TEL AVIV – If the Zionist Left still exists, it finds
itself today in a quandary which may yet define the future of the State of
Israel. It must ask itself several questions: what role can it play in solving
the existential problems facing the country? How can it help extricate the state
from the 43-year-old occupation? And, given this situation, how can it help
fight back the growing tide of people across the world who think that Israel
should not exist in its current form? Finally, what should be done about the
Relative consensus exists in Israeli society that Israel
should do whatever it takes to prevent Iran from acquiring a nuclear bomb; on
the first two issues, however, the country is still divided.
The story of
the Left’s decline-although well known-is worth retelling: In the optimism of
the Oslo years, many Israelis believed that the conflict was almost at an end.
Then came the collapse of Camp David and the start of the second intifada. In
recent months, however, the Left has been resuming its traditional struggles. In
the east Jerusalem neighbourhood of Sheikh Jarrah, for example, hundreds of
Israeli Jews gather every week to protest a government policy which allows Jews
to “return” to homes that were under Jewish ownership before 1948, but where
Arab families have resided since.
Every Israeli should understand that
we cannot pursue this policy of allowing Jews to “return” to properties owned
prior to the war of 1948, while continuing to deny this very right to
Palestinians who fled or were expelled from their homes in the war. Thus, Sheikh
Jarrah should be seen as the “ground zero” for those who want Israel to continue
to exist as a Jewish and democratic state.
But here is the Zionist Left’s
problem: while the issues that Sheikh Jarrah raises are those that should be on
the agenda of the Zionist Left, those at the forefront of the Sheikh Jarrah
protests are not particularly Zionist (i.e. they are not primarily concerned
with maintaining the Jewish character of the State of Israel, within the ’67
borders) nor are they even part of the mainstream Left. Indeed, occasionally the
protests have taken on a distinctively anti-Zionist tinge, as the ongoing debate
about the place of the Israeli flag at Sheikh Jarrah demonstrates.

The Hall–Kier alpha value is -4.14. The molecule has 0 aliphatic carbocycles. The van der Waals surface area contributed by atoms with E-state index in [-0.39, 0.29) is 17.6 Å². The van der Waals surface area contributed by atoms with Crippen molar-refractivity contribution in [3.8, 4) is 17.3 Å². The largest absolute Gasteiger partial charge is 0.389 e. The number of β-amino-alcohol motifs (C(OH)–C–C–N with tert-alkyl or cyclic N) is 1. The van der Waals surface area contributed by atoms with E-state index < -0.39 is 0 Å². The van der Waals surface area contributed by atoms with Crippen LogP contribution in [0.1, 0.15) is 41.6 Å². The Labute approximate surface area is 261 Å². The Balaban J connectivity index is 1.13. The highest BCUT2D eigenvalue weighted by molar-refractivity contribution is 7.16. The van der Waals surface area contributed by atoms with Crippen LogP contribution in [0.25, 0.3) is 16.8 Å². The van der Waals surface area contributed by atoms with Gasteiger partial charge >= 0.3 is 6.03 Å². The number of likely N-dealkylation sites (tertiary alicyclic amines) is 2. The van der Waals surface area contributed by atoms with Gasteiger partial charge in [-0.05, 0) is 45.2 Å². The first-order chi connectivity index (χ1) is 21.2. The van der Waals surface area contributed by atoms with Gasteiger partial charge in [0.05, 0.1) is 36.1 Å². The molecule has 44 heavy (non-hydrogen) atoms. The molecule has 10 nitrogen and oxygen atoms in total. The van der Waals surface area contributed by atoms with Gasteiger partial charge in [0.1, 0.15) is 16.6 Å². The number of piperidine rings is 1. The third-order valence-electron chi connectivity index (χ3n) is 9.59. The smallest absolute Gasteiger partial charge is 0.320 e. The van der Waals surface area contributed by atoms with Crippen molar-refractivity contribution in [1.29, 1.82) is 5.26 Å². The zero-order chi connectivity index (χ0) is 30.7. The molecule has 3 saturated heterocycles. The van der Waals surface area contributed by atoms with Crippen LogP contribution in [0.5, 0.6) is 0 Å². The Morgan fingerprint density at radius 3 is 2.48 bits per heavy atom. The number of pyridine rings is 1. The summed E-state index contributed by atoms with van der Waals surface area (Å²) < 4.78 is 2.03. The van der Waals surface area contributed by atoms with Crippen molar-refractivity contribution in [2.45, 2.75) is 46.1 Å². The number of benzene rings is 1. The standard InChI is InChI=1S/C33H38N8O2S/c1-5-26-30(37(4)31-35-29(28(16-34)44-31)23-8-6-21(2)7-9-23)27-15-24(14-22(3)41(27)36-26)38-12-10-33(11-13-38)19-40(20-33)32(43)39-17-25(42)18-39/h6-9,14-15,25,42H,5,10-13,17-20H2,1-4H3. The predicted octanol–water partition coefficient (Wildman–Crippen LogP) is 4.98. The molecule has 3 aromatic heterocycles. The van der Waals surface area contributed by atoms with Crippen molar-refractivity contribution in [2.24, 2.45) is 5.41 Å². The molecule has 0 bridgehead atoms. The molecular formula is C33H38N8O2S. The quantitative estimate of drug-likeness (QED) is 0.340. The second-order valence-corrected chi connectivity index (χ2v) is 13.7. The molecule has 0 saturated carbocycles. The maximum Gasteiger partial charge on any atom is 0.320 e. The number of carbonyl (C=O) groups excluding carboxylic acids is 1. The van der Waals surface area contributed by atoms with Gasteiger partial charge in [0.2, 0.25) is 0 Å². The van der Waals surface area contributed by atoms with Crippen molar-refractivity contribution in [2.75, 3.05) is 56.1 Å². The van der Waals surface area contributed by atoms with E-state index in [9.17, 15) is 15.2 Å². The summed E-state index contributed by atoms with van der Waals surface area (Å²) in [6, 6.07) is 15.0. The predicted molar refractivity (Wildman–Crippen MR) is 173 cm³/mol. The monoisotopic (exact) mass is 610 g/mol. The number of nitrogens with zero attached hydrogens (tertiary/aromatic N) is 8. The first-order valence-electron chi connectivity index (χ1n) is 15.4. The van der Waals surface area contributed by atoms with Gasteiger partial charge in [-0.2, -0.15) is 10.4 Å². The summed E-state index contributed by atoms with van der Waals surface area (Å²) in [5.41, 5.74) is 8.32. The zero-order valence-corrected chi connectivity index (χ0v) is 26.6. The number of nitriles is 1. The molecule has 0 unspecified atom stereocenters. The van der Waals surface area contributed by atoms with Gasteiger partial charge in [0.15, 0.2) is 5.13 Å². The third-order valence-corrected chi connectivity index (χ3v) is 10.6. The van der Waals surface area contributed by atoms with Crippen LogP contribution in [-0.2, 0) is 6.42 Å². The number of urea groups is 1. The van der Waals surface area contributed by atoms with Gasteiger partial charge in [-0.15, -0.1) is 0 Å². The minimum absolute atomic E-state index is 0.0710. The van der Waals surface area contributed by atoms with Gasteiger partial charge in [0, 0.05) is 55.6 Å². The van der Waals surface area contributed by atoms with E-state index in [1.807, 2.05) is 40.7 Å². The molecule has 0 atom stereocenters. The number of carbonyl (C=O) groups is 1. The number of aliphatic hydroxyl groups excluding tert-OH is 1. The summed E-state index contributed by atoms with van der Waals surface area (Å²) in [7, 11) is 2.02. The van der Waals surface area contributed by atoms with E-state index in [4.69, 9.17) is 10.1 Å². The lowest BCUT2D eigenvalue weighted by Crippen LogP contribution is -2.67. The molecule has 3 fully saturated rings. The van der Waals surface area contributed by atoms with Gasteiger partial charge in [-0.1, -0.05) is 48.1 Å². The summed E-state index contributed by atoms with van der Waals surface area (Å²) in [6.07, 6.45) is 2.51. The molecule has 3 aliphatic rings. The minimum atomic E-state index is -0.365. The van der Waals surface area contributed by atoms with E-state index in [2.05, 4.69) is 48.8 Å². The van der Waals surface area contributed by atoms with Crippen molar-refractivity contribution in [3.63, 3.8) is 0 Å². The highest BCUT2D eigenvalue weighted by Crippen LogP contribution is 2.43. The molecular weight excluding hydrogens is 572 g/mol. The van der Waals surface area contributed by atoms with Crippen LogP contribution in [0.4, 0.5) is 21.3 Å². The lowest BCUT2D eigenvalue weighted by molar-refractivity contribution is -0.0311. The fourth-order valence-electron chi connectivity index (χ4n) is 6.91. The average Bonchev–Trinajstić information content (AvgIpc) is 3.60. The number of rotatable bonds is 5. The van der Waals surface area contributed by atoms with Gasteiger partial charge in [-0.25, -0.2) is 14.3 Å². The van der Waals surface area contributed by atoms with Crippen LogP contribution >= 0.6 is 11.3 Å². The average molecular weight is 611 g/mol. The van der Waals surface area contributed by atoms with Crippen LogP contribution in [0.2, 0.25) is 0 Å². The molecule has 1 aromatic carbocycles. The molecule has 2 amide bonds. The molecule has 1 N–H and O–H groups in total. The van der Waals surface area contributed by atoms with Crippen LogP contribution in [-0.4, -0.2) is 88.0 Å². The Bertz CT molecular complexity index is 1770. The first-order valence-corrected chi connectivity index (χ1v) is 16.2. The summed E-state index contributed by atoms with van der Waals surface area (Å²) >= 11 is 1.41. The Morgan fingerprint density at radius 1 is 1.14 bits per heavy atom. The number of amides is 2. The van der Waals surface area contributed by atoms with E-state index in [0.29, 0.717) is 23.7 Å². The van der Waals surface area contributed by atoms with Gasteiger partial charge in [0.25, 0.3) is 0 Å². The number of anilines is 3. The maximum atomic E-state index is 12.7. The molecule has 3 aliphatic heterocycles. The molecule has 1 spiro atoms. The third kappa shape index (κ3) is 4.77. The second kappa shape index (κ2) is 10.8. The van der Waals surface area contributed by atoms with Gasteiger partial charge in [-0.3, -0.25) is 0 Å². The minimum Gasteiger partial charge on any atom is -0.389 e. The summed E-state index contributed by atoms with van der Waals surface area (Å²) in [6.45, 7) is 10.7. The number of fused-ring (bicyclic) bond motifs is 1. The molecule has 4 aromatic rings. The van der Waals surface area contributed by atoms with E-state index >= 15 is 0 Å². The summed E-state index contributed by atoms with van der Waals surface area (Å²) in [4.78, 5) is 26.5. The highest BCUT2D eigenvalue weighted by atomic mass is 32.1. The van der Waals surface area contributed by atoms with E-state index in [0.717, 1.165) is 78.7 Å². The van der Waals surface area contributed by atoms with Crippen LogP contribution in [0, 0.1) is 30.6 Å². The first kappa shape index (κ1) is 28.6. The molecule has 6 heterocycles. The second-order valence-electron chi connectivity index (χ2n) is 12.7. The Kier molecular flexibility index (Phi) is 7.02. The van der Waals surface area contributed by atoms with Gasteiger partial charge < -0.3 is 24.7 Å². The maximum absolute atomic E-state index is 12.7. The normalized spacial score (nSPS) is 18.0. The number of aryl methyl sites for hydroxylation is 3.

fact, however, should not absolve the Zionist Left from having to deal with the
main issues involved in these legitimate protests. The citizens of Israel have
to decide which side they are on. Do we want a Jewish democracy (imperfect
though it may be), or do we want to rule over millions of Palestinians who do
not want to be ruled by us?
The day after the 1967 War, some of Israel’s
greatest figures (for example David Ben Gurion and Yeshayahu Leibowitz) stated
clearly that withdrawing from the territories was a strategic imperative. It
remains a strategic imperative. In this sense, what the Palestinians think
doesn’t matter; our need for them to have a state is as urgent as theirs.
Another symbolic front-line for this battle is the West Bank village of
Bi’lin, where weekly protests against the separation barrier have now been
taking place for more than five years. In September 2007 the Supreme Court ruled
that the barrier in the Bi’lin area must be re-routed. According to this ruling,
Bi’lin should recover 50 percent of the lands that were confiscated in late
2004, which many claim were taken in order to facilitate settlement expansion
under the guise of security needs. To this day, the barrier has not been
This is a situation whereby the army, supposedly the guardian of
Israeli democracy, refuses to implement a Supreme Court ruling. In short, this
is also a fight for the integrity of the country’s institutions-for Israeli
democracy. Here again, though, many of the Jewish protesters at Bi’lin every
week belong to anti-Zionist groups, such as Anarchists Against the Wall, who
speak of “Israeli apartheid”.
So where is the Zionist Left? Perhaps its
members are too busy arguing with those whom they perceive to be delegitimizing
Israel. But the strategic imperative to withdraw from the territories is more
pressing than the imperative to confront those who delegitimize Israel.
There will always be those who are opposed to the very existence of the
State and they will take advantage of events such as these. We should not
dignify their opposition by engaging with their arguments. There are different
kinds of critics of Israel. Some of them will mute their criticism once we put
an end to the occupation. The Left has so far failed to contribute to the
process of shaping what kind of state Israel will be. If the Zionist Left has
any relevance, it will renew the struggle to recapture the soul of Israel as
soon as possible: Starting in Bi’lin and Sheikh Jarrah.
First published on the Common Ground News Service (CGNews).